Last night I welcomed tougher sentences for the most dangerous criminals and a range of measures to reform our justice system.
This bill delivers on many manifesto commitments I made in 2019 and promises I have made to individual constituents, having met with the victims of crime, their families and campaign groups who have fought tirelessly for tougher sentencing.
It includes tough new measures including:
- Extending Whole Life Orders for the premeditated murder of a child as well as ending the automatic early release of dangerous criminals.
- Halt the automatic early release of sexual offenders – ensuring they spend at least two-thirds of their sentence behind bars.
- Introduces life sentences for killer drivers
- Creates Sexual Harm Prevention Orders and Sexual Risk Orders to better protect women and extends offences and sentences for sex crimes.
- Doubles the maximum sentence for assaulting emergency workers to two years
- Ends sports coaches and religious figures from being able to have sex with young people aged 16-18.
- Introduces ‘Kay’s Law’ in memory of Kay Richardson who tragically lost her life at her ex-partner’s hands while he was released under investigation, rather than on bail. It encourages police to impose strict conditions on bail in high harm cases, introducing new pre-charge bail time periods for suspects and introduces a new duty to seek the views of victims on pre-charge bail conditions to keep them safer.
- Extends the offence of arranging or facilitating the commission of a child sex offence to better protect children from sexual abuse.
- Strengthens the management of sex offenders, including electronic monitoring requirements.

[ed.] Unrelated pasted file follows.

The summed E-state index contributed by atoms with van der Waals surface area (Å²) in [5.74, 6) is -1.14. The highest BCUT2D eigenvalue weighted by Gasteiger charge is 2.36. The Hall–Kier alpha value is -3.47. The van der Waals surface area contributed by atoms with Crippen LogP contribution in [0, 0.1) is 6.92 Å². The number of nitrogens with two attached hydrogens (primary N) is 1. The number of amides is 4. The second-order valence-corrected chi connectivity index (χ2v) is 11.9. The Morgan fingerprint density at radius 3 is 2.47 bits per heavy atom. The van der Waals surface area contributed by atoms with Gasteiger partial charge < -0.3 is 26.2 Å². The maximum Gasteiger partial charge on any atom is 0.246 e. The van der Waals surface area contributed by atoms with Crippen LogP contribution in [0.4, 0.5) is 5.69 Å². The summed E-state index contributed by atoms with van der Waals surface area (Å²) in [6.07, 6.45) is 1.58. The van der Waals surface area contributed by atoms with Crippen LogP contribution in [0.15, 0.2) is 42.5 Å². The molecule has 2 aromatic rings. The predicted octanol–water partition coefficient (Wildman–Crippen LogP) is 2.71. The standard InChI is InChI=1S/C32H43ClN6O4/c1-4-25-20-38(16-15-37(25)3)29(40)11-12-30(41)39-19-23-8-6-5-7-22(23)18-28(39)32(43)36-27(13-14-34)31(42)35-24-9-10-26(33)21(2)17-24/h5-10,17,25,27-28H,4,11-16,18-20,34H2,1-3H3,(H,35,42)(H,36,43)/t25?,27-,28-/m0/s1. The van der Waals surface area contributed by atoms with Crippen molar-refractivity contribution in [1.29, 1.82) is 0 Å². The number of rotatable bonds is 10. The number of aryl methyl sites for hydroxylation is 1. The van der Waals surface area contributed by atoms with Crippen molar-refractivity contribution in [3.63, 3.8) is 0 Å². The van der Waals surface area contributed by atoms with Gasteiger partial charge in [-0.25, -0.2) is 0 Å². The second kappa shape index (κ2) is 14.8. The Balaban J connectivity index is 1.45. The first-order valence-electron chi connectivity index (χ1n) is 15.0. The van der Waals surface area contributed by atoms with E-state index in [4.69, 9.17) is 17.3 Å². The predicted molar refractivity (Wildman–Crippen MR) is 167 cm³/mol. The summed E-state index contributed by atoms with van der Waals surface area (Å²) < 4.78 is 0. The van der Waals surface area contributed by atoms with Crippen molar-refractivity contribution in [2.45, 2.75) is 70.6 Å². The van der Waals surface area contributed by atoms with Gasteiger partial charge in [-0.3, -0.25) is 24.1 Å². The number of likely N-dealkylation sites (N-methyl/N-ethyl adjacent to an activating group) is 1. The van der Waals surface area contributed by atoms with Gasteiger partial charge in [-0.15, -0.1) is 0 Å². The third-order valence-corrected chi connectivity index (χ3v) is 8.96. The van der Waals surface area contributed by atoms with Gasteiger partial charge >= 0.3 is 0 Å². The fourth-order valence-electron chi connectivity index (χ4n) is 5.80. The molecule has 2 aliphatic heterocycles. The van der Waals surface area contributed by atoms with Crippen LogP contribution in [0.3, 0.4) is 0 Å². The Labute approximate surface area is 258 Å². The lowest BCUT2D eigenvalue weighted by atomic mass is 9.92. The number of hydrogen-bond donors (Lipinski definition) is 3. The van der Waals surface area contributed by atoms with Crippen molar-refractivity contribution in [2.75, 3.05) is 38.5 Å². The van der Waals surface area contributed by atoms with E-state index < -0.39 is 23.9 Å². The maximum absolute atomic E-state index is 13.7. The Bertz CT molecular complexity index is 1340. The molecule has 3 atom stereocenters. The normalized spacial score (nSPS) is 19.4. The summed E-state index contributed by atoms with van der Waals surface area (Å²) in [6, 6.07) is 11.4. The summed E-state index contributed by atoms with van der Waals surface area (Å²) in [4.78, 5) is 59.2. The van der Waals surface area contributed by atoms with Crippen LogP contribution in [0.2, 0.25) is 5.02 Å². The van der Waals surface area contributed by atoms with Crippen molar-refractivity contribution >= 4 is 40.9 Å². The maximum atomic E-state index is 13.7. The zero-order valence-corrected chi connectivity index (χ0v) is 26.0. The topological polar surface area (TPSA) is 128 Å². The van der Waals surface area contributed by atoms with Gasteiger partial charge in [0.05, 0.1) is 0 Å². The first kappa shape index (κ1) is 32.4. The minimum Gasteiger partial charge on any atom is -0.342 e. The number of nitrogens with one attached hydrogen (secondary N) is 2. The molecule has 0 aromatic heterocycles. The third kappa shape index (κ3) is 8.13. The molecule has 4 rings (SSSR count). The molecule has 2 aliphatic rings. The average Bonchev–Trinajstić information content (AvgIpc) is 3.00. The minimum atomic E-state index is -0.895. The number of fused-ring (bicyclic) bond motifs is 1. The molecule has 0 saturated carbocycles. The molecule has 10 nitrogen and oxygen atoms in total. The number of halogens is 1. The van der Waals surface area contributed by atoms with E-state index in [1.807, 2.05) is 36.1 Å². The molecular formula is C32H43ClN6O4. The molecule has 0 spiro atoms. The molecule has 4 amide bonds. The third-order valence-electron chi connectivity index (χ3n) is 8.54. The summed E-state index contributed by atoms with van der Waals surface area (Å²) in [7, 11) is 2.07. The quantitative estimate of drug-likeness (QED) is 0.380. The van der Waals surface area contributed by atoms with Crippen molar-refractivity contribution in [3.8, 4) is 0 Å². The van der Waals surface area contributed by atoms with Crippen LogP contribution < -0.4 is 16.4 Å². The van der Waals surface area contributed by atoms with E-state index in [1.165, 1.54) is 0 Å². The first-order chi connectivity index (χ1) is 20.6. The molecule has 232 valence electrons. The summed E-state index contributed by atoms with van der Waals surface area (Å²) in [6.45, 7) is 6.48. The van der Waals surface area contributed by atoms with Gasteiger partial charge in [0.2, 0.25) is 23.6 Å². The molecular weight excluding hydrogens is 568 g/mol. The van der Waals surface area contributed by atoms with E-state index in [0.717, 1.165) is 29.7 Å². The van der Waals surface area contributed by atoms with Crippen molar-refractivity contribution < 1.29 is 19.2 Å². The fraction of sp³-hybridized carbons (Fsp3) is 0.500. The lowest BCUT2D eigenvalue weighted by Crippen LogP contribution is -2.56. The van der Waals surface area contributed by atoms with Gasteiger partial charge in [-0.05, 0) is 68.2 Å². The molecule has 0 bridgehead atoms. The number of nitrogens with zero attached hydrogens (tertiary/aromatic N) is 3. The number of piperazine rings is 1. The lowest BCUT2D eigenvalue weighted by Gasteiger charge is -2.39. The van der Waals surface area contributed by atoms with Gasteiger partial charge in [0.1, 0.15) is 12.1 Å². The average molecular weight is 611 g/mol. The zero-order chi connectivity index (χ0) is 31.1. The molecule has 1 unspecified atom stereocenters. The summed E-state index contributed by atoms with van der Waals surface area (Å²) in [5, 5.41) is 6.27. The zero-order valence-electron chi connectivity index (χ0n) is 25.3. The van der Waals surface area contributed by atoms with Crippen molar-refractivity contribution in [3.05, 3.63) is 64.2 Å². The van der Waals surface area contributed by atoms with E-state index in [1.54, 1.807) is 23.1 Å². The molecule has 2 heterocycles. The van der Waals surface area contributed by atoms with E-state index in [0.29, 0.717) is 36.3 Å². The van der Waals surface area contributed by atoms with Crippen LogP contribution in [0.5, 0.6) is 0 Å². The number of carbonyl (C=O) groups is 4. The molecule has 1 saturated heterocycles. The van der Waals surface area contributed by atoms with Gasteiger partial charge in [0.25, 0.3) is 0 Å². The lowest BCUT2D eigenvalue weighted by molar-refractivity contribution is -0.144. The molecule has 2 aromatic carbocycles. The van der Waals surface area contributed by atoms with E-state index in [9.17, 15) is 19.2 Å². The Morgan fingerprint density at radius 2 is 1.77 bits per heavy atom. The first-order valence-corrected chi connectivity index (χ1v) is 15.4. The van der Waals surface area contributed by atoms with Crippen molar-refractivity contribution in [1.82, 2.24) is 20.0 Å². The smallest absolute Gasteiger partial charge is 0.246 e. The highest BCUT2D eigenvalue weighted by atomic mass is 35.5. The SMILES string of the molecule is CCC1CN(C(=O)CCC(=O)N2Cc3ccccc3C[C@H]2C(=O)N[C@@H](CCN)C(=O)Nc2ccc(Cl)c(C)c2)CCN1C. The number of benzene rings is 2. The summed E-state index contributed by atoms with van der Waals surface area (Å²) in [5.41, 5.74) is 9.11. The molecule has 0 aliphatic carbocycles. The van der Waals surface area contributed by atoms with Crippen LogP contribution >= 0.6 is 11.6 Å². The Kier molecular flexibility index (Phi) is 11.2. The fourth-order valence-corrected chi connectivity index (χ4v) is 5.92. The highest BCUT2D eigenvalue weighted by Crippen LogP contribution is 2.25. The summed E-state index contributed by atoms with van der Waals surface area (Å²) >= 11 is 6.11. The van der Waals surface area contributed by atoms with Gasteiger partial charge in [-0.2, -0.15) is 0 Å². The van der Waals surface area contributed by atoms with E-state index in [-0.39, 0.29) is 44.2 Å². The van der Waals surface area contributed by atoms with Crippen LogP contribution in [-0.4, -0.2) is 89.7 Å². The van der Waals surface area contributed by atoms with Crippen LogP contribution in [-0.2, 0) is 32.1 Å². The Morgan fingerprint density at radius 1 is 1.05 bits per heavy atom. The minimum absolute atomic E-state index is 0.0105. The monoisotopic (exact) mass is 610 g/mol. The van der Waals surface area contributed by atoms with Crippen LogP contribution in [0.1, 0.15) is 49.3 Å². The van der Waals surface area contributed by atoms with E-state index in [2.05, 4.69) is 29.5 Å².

- Gives new powers to the police to locate human remains, helping solve crimes and giving friends and loved ones a better chance of gaining closure.
- Ends the desecration of our war memorials to better honour those who gave all to protect our lives and liberties.
- Criminalises trespass to prevent unauthorised encampments, the likes of which we’ve sadly seen a lot of in Carshalton and Wallington.
- And much more!
I am disappointed that Labour and the Lib Dems are voting against this. This legislation means tougher sentences for child murderers, sex offenders, killer drivers and those attacking emergency service workers. By campaigning against the Bill, they are also campaigning against these measures. As ever, they are weak on crime.
What this bill doesn’t do is somehow stop people’s right to protest – these are just falsehoods.
“Serious disruption”, “noise”, “annoyance”, “nuisance”, etc, are well-established and defined concepts in case law. The changes bring “static” protests in line with equivalent provisions that apply to marches / processions under s12 Public Order Act, as indeed was recommended by the independent Law Commission.
For example, a protest does not cause serious disruption just because it may “[distract] employees in a nearby office”. Nor would a peaceful vigil in a park cause serious disruption.
Examples of things that could cause serious disruption might include:
- blocking a bridge or road to stop pedestrians and/or traffic from getting through;
- preventing a train from leaving a station;
- physically preventing a printing press from operating because you disagree with the editorial position of that publication.
Here’s a fact sheet on the issue explaining in detail and answering some key questions: https://www.gov.uk/government/publications/police-crime-sentencing-and-courts-bill-2021-factsheets/police-crime-sentencing-and-courts-bill-2021-protest-powers-factsheet.